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Been Thinkin' About...Raspberry [licorice] tea

It was a cold spring that year, a long, cold, rainy spring and even when the sky was clear, the air was damp and chill. Although the wild roses were blooming, it was as though some ghost of winter just wouldn't quite let up. Much like the weather, I too, was stuck in a strange limbo then, somewhere between man and boy and not knowing quite what to do with either.

Winter is a fallow time. Winter's bleakness is meant as a time to prepare, internally, spiritually, a time for seeds' cold blanket of dark and soil and frost moons to do the work unseen. Our bright lights and heavy schedules do not allow us to go beneath anymore, into the underworld, into the unknown cold dark to find ourselves in haunting silence. We are poorer for that. Summer is a fertile, fruitful time, of ripening tomatoes in the sun when the soul and the weather is easy. Running outside barefoot, corn on the cob, life-giving sunshine and that expectant sense of immortality in the forever green. "Summertime and the livin' is easy," sang Ella Fitzgerald and we meant it as we sang along.

But spring? Beyond the pastiche of daffodils and spring lambs, there are unanswered questions, liminal spaces undiscovered, undisclosed, too-often unquestioned. The dandelions of my childhood bloomed in profusion, hated "weeds" brought over from England too many years ago to count for tea and even wine and, more importantly, healing medicinals. I can muster no hate for dandelions, having gathered little handfuls once over and over. Little boys have an innate need to present their mothers with bouquets. Those dandelions would wilt and brown each time in their juice-glass vases on the table.

But now, lanky, misplaced, almost-grown, and too old for dandelion bouquets, I was in the Saturday morning kitchen and boiling water for raspberry tea. Bread, margarine, toast crumbs, Melmac plates, all were in the way, a Saturday morning mess, crowded kitchen counters. Outside, sounds of my dad working on something in the garage. Another misplaced space, a push and pull between us never resolved. I would only be an annoyance and in the way, even as I labored beneath certain existential demands. Sons were meant to spend time with their fathers, no matter the price.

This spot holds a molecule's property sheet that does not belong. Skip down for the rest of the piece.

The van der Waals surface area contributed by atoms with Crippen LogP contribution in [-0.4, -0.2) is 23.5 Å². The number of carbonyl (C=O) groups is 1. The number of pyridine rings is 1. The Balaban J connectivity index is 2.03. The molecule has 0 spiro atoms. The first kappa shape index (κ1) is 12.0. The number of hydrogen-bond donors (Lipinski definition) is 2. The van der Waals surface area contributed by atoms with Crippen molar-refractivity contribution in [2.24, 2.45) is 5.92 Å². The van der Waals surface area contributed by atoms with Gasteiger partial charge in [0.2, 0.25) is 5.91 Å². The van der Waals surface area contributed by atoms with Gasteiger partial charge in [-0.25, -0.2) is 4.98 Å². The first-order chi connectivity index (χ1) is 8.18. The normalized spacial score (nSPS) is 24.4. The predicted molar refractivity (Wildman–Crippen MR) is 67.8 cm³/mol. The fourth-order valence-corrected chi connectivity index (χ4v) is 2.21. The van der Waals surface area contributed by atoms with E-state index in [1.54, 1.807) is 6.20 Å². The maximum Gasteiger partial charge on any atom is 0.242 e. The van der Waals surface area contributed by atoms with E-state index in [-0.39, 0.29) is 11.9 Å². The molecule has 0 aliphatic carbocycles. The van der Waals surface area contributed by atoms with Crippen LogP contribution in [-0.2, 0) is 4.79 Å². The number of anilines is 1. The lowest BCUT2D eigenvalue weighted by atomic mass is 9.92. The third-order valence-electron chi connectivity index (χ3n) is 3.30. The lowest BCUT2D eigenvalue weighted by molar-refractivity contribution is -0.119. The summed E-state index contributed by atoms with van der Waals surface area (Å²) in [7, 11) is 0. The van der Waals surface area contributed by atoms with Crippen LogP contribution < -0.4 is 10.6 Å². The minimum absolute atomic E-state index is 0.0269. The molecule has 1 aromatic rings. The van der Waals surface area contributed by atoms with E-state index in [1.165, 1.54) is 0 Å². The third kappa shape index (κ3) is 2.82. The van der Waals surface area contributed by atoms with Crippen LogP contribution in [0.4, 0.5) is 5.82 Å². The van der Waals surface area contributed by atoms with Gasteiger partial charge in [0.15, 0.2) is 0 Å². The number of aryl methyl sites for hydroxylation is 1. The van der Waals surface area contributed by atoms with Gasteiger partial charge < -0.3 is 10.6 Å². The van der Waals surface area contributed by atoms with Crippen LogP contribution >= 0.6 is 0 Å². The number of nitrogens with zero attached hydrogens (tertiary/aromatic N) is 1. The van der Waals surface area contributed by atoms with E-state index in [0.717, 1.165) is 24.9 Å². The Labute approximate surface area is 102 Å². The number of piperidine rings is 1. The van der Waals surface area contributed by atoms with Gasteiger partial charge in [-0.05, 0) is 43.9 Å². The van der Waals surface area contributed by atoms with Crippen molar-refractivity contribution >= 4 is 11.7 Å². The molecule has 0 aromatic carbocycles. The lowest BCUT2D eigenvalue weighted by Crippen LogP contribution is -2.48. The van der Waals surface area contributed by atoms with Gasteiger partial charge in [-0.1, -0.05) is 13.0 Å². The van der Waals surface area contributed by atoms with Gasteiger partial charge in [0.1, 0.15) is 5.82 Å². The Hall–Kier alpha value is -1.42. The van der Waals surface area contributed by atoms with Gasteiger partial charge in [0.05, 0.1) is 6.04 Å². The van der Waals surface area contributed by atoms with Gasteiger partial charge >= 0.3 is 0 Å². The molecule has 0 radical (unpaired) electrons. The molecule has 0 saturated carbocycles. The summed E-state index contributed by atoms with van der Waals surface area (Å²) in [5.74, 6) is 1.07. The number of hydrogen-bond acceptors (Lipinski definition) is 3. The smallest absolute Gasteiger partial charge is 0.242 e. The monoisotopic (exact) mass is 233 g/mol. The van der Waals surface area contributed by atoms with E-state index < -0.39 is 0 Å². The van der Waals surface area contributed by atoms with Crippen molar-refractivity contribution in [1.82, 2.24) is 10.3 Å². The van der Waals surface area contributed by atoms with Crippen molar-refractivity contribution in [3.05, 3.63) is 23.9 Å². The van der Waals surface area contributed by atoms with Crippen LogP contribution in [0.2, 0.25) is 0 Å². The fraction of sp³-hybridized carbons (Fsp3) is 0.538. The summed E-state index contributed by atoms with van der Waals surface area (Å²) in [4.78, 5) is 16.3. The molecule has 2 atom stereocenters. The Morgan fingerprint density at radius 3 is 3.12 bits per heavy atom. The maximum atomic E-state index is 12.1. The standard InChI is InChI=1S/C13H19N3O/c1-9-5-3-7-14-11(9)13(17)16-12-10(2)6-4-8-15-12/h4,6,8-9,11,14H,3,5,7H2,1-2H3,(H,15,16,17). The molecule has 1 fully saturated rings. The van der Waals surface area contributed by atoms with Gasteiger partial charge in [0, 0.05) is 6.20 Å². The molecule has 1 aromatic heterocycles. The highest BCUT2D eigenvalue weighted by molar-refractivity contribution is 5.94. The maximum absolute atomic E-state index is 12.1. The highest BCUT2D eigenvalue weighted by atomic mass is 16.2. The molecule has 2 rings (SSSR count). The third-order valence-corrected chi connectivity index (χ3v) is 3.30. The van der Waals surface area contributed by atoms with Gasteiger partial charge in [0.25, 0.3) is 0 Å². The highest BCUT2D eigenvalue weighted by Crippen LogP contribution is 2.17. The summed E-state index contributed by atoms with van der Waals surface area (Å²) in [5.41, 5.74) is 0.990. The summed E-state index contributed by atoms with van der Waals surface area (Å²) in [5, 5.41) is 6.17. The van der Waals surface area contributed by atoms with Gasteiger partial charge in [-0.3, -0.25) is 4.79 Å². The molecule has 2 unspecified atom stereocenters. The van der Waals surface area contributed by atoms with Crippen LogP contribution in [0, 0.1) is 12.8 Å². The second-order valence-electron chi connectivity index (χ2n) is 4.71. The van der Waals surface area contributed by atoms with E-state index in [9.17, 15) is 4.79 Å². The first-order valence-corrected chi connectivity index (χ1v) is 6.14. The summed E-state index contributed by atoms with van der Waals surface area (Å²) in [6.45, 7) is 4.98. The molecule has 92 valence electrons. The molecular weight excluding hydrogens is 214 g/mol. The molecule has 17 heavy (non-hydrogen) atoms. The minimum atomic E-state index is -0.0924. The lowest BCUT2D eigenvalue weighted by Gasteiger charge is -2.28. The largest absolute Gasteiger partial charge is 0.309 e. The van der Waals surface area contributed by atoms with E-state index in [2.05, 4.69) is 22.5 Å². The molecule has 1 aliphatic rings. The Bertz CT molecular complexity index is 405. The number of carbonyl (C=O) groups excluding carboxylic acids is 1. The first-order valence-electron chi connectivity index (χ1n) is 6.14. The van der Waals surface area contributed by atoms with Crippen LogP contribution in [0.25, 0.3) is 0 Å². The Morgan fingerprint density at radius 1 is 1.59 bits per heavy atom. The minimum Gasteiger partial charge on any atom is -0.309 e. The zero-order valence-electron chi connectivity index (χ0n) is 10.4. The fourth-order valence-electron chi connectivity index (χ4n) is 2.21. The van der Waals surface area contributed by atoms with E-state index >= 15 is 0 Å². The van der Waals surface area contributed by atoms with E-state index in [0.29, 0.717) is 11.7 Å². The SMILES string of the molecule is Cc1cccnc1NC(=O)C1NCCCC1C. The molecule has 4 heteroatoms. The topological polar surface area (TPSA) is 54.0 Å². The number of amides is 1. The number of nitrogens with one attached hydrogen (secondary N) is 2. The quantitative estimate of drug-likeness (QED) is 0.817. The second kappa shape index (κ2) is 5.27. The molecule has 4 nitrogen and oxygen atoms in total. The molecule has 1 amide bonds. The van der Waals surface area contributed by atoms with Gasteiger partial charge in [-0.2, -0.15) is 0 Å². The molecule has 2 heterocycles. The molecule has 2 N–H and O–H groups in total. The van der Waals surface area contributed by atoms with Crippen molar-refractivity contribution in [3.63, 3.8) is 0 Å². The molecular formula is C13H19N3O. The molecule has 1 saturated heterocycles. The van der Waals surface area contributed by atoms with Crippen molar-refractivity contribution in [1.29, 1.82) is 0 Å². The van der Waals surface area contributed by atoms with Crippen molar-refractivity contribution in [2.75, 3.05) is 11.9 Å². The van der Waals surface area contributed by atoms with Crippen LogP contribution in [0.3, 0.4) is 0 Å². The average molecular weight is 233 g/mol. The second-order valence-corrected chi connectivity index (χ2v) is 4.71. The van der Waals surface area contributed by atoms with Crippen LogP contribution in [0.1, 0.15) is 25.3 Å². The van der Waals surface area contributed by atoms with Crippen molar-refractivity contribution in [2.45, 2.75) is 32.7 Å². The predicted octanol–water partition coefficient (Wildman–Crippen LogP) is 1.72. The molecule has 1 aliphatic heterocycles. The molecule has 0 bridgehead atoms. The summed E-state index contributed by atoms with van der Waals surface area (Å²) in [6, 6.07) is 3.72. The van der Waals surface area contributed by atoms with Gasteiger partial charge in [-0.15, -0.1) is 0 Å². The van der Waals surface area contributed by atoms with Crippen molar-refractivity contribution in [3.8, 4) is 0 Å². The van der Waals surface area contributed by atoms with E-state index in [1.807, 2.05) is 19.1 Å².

I poured the boiling water over the raspberry tea bag, full of hope. Something as poetic as raspberry tea should help. The black tea in the bright purple cardboard had beckoned from the shelf in the Kroger's store the Friday afternoon prior and my mom relented. This was something artistic, flowery, elegant, speaking of fine china. Somehow, I hoped for answers to questions I could not fully ask, which says more of American commercialism than it should. I poured the water into my thick white mug with pheasants and added a cupful of sugar. Drinking tea without sugar was an unspoken sin.

Outside, more clanking and the subdued sounds of swearing. I was supposed to be out there, of course, though only in the way. Out of place. There was nothing I could honestly contribute to that particular narrative. I buttered some toast with margarine, and took a sip of tea. Sugary, the blackness of familiar black tea, an overtone of harsh, artificial berry flavor, and overwhelming wave of black licorice.

Whomever thought that black licorice would make a good pairing with berries is beyond me, but it was 1995, that strange space between yuppies and grunge rock. Nonetheless, nearly three decades later I'm still remembering that raspberry tea, that threshold moment in time and space as the damp springtime April made its way through half-opened windows. That season of change would pass, along with another 29 years, each season with its own questions, its own half-answers. Even then, that box of strange tea promised so much, delivered so little. This spring has again been one of cold and damp; a soul-searching time. They say adulthood changes such things, but they are wrong. Questions of the unknown will always remain. But this morning, today, the tea is decidedly better, promising a better hope, a better tomorrow, even amid beauty and the wonderment of loss.

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